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To: Rational Thought

housing cost 2-2.5 times yearly income. case closed.


26 posted on 09/16/2010 8:42:10 AM PDT by OregonRancher (Some days, it's not even worth chewing through the restraints)
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To: Abathar
Without the heat or air on and no circulation it is just rotting from the inside out, depreciating faster and faster as time goes by.

The other problem we are having here in the Peoples Republic of Illinois is looting. People sneak into the empty houses and strip out the fixtures, AC, Furnace and even in some extreme cases the copper pipe and wire. This is going to end up like the dark ages where the robbed our ruins of Roman Villas dotted the countryside. We will have entire suburbs of ruins.
27 posted on 09/16/2010 8:42:50 AM PDT by GonzoGOP (There are millions of paranoid people in the world and they are all out to get me.)
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To: Mr. K

“Anyone want to form an investment group with me?”
////////////////////////////////////////////////////////////

I could maybe sell enough scrap metal to raise fifty dollars.


28 posted on 09/16/2010 8:54:30 AM PDT by RipSawyer (Trying to reason with a leftist is like trying to catch sunshine in a fish net at midnight.)
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To: Mr. K

“Anyone want to form an investment group with me?”
////////////////////////////////////////////////////////////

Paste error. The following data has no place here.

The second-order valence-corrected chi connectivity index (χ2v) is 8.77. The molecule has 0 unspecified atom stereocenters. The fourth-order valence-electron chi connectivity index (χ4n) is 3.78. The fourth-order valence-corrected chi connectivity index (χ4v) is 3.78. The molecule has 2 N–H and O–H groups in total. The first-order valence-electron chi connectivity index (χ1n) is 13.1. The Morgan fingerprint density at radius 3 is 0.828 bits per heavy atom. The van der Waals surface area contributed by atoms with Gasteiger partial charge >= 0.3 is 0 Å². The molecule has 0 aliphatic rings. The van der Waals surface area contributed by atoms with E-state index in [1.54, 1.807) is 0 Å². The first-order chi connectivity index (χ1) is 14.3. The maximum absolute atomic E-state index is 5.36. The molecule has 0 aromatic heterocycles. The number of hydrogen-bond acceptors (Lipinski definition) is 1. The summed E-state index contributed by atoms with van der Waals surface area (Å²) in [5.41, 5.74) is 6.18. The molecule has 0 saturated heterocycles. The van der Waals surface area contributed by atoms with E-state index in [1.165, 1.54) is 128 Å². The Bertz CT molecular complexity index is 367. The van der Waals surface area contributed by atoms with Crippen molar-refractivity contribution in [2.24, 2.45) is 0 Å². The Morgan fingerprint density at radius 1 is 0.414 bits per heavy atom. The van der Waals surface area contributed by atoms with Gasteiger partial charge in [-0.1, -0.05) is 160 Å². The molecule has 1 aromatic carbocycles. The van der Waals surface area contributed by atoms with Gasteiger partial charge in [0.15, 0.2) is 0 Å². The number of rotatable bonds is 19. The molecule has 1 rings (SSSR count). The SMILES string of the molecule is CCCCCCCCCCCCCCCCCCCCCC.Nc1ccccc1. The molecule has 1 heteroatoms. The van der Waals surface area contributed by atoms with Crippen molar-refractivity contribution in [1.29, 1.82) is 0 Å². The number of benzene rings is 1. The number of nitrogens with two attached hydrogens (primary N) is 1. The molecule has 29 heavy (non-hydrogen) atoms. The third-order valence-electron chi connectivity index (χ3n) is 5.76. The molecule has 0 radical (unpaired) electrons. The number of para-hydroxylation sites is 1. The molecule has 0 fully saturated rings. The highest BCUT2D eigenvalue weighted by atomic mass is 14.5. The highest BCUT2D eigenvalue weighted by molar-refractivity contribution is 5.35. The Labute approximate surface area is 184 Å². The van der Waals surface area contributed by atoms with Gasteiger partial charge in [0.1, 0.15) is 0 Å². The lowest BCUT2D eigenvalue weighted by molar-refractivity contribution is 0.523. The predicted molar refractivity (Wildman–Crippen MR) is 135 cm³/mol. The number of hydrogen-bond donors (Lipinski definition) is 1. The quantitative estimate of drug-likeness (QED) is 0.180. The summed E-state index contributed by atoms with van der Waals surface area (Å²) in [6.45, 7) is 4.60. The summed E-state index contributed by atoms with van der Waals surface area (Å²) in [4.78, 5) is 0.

I could maybe sell enough scrap metal to raise fifty dollars.


29 posted on 09/16/2010 8:54:49 AM PDT by RipSawyer (Trying to reason with a leftist is like trying to catch sunshine in a fish net at midnight.)
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To: Nonstatist

“Obama is the new FDR. High unemployment for as far as the eye can see.”
////////////////////////////////////////////////////////////

Which means that IF the nation survives then fifty years from now “learned” pundits with ivy league doctorates will argue endlessly about who was the greatest of all presidents FDR or BHO. I am getting sick of that sort of insanity.


30 posted on 09/16/2010 8:57:47 AM PDT by RipSawyer (Trying to reason with a leftist is like trying to catch sunshine in a fish net at midnight.)
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To: rarestia

Chase already turned our loan over to this IBM company who works as a collection company and also a loan modification modification company.

We received the notice about that after the fact.


31 posted on 09/16/2010 8:59:51 AM PDT by hsmomx3
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To: hsmomx3

I apologize, I don’t have any experience in that business, but it sounds like you got flung around like an 8-year-old on a swing with a broken rope.

Are you at least stabilized now, or are you still fighting them over all of it?


32 posted on 09/16/2010 9:01:56 AM PDT by rarestia (It's time to water the Tree of Liberty.)
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To: GonzoGOP